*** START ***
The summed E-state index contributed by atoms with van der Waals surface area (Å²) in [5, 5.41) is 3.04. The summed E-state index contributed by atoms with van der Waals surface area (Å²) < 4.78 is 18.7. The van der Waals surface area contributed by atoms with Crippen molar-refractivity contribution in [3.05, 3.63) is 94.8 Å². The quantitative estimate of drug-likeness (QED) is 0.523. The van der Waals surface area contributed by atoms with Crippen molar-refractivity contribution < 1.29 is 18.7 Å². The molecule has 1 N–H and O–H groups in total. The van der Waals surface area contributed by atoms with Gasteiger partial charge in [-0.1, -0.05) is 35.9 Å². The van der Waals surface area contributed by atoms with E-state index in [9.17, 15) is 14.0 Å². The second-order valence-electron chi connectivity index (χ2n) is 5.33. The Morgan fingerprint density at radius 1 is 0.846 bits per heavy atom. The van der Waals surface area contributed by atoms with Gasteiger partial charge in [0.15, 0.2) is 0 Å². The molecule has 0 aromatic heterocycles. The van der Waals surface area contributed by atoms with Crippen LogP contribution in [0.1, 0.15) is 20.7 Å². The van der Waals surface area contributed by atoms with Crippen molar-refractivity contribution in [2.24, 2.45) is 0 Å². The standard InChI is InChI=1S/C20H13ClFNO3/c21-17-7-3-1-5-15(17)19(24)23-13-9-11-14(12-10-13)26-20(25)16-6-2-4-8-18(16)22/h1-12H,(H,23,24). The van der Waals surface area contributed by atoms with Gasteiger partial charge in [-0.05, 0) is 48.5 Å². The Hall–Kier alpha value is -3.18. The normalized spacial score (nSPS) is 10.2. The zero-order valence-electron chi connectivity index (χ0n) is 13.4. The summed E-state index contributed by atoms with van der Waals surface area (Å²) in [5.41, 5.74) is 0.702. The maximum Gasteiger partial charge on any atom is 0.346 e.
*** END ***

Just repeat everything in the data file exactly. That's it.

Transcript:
The summed E-state index contributed by atoms with van der Waals surface area (Å²) in [5, 5.41) is 3.04. The summed E-state index contributed by atoms with van der Waals surface area (Å²) < 4.78 is 18.7. The van der Waals surface area contributed by atoms with Crippen molar-refractivity contribution in [3.05, 3.63) is 94.8 Å². The quantitative estimate of drug-likeness (QED) is 0.523. The van der Waals surface area contributed by atoms with Crippen molar-refractivity contribution < 1.29 is 18.7 Å². The molecule has 1 N–H and O–H groups in total. The van der Waals surface area contributed by atoms with Gasteiger partial charge in [-0.1, -0.05) is 35.9 Å². The van der Waals surface area contributed by atoms with E-state index in [9.17, 15) is 14.0 Å². The second-order valence-electron chi connectivity index (χ2n) is 5.33. The Morgan fingerprint density at radius 1 is 0.846 bits per heavy atom. The van der Waals surface area contributed by atoms with Gasteiger partial charge in [0.15, 0.2) is 0 Å². The molecule has 0 aromatic heterocycles. The van der Waals surface area contributed by atoms with Crippen LogP contribution in [0.1, 0.15) is 20.7 Å². The van der Waals surface area contributed by atoms with Crippen molar-refractivity contribution in [2.24, 2.45) is 0 Å². The standard InChI is InChI=1S/C20H13ClFNO3/c21-17-7-3-1-5-15(17)19(24)23-13-9-11-14(12-10-13)26-20(25)16-6-2-4-8-18(16)22/h1-12H,(H,23,24). The van der Waals surface area contributed by atoms with Gasteiger partial charge in [-0.05, 0) is 48.5 Å². The Hall–Kier alpha value is -3.18. The normalized spacial score (nSPS) is 10.2. The zero-order valence-electron chi connectivity index (χ0n) is 13.4. The summed E-state index contributed by atoms with van der Waals surface area (Å²) in [5.41, 5.74) is 0.702. The maximum Gasteiger partial charge on any atom is 0.346 e.